Peter Stumpp was arrested accused of being an “insatiable bloodsucker” – which, in 1589, meant he was being accused of being a werewolf. Even stranger… Peter readily admitted to being one. (The Man Who Went On Trial For Being a Werewolf)

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Fans of the supernatural may have noticed a curious line in William Peter Blatty’s book The Exorcist. While talking about Satanism: “Well, there’s William Stumpf, for example…a German in the sixteenth century who thought he was a werewolf”. STOP…you can Google it later! Although this bestseller was a work of fiction the actual historic source of this reference was a curious 16-page pamphlet published in London in 1590 and later rediscovered in 1920, by occultist Augustus Montague Summers.
After offering advice to werewolf hunters on how to best dispose of a captured beast, the pamphlet describes the dire crimes of a wealthy German farmer called Peter Stumpp (sometimes Griswold). Born in the village of Epprath in the Electorate of Cologne in the mid-16th century. Stumpp was said to have been named after having had his left hand cut off, leaving only a stump, in German “Stumpf”. In Germanic mythological systems, which underpinned laws and court rulings, it was held that if a werewolf’s left forepaw was cut off, the same injury appeared on the man. Thus, Peter was a werewolf. It was obvious.
The 1590’s pamphlet reads like Gary Brandner’s The Howling novel being clashed with Tom Harris’ Silence of the Lambs. It provides trial notes and witness statements which can be found recorded in other publications, indicating that the story of Peter Stumpp’s execution is true, in every gut-wrenching part. The private diaries of Hermann von Weinsberg, a Cologne alderman, also covered this case and it was detailed in several broadsheets printed in southern Germany, which all convey identical versions this weird and gory tale. What you are about to read actually happened and it is at this stage of my story I have to advise readers of a sensitive nature to press the back button. Seriously. This next bit is quite simply – messed up.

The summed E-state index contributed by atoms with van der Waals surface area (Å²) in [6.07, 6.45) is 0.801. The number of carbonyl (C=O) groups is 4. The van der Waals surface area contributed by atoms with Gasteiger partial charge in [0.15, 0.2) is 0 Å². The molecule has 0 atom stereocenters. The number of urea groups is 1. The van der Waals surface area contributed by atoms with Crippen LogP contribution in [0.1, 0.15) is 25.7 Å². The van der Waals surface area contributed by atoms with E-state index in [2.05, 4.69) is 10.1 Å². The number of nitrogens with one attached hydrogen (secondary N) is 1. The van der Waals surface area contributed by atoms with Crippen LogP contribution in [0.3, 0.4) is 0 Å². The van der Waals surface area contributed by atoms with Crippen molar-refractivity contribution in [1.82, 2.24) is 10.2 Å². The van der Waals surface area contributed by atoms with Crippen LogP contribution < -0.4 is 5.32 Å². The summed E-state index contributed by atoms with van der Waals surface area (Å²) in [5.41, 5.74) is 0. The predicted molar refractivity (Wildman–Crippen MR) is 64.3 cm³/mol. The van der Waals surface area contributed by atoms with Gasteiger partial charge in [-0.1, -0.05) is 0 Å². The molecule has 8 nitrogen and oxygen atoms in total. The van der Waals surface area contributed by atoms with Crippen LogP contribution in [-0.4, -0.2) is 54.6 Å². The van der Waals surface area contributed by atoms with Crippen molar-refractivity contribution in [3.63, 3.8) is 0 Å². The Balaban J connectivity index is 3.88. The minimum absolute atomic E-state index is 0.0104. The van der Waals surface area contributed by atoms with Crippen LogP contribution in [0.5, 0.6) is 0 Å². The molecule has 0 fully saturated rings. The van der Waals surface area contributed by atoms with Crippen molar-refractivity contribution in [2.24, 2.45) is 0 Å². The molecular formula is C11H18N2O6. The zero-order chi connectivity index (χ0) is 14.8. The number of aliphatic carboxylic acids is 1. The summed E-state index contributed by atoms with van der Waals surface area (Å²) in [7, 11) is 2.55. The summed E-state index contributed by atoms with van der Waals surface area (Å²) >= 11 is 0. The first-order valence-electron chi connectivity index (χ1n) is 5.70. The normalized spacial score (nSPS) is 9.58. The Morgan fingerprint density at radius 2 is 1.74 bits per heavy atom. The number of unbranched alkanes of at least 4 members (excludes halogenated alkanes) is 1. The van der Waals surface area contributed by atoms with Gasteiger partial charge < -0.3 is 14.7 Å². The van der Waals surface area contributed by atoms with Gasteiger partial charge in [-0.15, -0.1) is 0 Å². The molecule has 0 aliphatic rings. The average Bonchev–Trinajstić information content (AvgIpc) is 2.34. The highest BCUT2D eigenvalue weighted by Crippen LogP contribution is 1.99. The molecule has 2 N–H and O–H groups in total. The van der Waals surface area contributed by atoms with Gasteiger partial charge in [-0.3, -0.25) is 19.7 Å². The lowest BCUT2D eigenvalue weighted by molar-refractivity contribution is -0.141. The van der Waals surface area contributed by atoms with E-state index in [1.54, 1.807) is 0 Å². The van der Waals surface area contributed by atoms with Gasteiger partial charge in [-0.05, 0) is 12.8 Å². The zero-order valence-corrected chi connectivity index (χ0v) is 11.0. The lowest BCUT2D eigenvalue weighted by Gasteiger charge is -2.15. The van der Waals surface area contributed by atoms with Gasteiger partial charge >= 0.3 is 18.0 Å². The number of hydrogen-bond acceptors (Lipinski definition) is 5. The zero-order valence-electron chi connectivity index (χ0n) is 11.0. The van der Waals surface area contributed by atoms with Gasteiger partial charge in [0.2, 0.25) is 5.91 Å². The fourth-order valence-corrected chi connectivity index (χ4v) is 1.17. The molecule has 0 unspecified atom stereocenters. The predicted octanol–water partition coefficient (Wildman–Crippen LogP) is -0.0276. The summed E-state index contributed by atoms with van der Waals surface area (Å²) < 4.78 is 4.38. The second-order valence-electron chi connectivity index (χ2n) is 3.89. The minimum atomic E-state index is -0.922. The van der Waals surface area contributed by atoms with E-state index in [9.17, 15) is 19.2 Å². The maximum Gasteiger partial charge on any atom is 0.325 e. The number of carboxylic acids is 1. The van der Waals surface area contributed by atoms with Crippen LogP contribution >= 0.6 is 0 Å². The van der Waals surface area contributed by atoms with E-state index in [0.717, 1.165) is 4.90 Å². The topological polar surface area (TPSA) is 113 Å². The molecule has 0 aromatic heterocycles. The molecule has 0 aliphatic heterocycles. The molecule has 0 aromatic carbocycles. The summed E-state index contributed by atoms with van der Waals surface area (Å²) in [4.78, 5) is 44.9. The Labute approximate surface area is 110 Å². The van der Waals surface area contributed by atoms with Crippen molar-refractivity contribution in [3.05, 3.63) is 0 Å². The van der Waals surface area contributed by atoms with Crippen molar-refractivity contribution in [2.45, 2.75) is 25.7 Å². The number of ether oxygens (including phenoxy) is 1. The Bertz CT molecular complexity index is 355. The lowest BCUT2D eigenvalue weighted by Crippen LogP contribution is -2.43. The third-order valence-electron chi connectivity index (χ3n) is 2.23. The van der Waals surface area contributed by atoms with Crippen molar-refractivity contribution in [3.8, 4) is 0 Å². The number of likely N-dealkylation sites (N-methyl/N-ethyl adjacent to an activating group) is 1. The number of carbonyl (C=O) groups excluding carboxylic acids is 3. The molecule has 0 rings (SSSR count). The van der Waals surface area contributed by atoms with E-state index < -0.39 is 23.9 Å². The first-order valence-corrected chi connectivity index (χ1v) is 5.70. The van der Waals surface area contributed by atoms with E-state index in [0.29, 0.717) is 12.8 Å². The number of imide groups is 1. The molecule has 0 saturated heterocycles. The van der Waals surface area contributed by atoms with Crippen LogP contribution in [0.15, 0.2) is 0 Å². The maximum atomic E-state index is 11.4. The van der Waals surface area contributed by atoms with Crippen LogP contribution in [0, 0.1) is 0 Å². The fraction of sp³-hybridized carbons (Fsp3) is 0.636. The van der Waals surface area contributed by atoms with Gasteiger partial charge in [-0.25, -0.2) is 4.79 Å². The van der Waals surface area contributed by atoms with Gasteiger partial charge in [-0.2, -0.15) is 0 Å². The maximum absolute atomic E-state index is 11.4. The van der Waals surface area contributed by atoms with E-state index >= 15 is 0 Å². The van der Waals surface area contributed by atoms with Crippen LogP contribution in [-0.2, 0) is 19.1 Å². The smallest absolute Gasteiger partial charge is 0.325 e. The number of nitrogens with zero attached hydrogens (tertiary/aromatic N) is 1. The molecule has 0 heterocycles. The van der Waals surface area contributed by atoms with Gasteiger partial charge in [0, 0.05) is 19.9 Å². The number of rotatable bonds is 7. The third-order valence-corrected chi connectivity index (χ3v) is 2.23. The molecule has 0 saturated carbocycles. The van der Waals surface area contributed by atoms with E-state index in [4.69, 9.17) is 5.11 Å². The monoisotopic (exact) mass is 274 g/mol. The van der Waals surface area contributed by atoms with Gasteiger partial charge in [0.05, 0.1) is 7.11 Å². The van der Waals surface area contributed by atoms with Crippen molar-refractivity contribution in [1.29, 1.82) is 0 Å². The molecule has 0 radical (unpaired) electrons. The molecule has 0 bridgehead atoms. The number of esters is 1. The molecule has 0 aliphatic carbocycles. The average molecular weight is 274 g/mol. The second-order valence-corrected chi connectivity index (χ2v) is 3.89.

In 1589, Peter Stumpp was arrested and formally accused of being an “insatiable bloodsucker” and evidence was provided that he had “gorged on the flesh of goats, lambs, and sheep, as well as men, women, and children for over 25 years.” Facing torture, Stumpp then confessed to having murdered and eaten “fourteen children and two pregnant women”. You would have thought that Peter would have stopped there, while he was relatively ahead, but no, he verbally declared that he “extracted fetus’ from the pregnant woman’s wombs” and “ate their hearts panting hot and raw.” He also confessed to having regular sex with his daughter and to having had intercourse with a “succubus sent to him by the Devil.”
Just before being stretched on a rack Stumpp confessed to having had practiced black magic since he was twelve years old and said the Devil had forged, and given to him, a magical belt enabling him to metamorphose into “the likeness of a greedy, devouring wolf, strong and mighty, with eyes great and large, which in the night sparkled like fire, a mouth great and wide, with most sharp and cruel teeth, a huge body, and mighty paws.” When the belt was removed, claimed Stumpp, he would transform back to his human form.
After the trial an extensive search was made at Peter’s farm for the magical werewolf-belt but nothing resembling it was ever recovered.
Stumpp was finally put to death on October 31, 1589, in an extraordinarily violent manner, similar aesthetically to a scene from the Saw movie franchise. Having been strapped to a wooden wheel “flesh was torn from his body in ten places, with red-hot pincers, followed by his arms and legs.” Then his limbs were broken with the blunt side of an axehead, to “prevent him from returning from the grave,” before he was beheaded and burned on a pyre. His daughter and mistress were flayed and strangled and burned along with Stumpp’s body. As a preventative measure against similar wolfish behavior, the torture wheel was erected on a pole with the figure of a wolf on it, topped by Peter Stumpp’s severed head.